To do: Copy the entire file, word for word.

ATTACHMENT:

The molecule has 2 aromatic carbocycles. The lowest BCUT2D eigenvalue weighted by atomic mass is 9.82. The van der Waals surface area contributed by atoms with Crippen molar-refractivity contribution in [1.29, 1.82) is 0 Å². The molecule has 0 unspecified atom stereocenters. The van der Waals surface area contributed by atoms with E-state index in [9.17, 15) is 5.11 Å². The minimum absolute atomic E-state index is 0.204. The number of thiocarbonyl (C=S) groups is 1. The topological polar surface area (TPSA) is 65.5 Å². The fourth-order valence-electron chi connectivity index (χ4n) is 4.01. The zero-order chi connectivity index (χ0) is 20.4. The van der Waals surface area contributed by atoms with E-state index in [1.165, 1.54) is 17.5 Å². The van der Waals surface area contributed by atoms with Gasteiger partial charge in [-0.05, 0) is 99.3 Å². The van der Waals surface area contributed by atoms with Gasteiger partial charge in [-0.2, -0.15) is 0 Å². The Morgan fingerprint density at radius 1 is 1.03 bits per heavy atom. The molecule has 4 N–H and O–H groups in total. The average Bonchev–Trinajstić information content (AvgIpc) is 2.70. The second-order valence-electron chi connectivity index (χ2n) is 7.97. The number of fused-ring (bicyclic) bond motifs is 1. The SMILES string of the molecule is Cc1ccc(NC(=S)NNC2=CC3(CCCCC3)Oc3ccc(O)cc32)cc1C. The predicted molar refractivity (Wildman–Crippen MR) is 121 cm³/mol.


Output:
The molecule has 2 aromatic carbocycles. The lowest BCUT2D eigenvalue weighted by atomic mass is 9.82. The van der Waals surface area contributed by atoms with Crippen molar-refractivity contribution in [1.29, 1.82) is 0 Å². The molecule has 0 unspecified atom stereocenters. The van der Waals surface area contributed by atoms with E-state index in [9.17, 15) is 5.11 Å². The minimum absolute atomic E-state index is 0.204. The number of thiocarbonyl (C=S) groups is 1. The topological polar surface area (TPSA) is 65.5 Å². The fourth-order valence-electron chi connectivity index (χ4n) is 4.01. The zero-order chi connectivity index (χ0) is 20.4. The van der Waals surface area contributed by atoms with E-state index in [1.165, 1.54) is 17.5 Å². The van der Waals surface area contributed by atoms with Gasteiger partial charge in [-0.05, 0) is 99.3 Å². The van der Waals surface area contributed by atoms with Gasteiger partial charge in [-0.2, -0.15) is 0 Å². The Morgan fingerprint density at radius 1 is 1.03 bits per heavy atom. The molecule has 4 N–H and O–H groups in total. The average Bonchev–Trinajstić information content (AvgIpc) is 2.70. The second-order valence-electron chi connectivity index (χ2n) is 7.97. The number of fused-ring (bicyclic) bond motifs is 1. The SMILES string of the molecule is Cc1ccc(NC(=S)NNC2=CC3(CCCCC3)Oc3ccc(O)cc32)cc1C. The predicted molar refractivity (Wildman–Crippen MR) is 121 cm³/mol.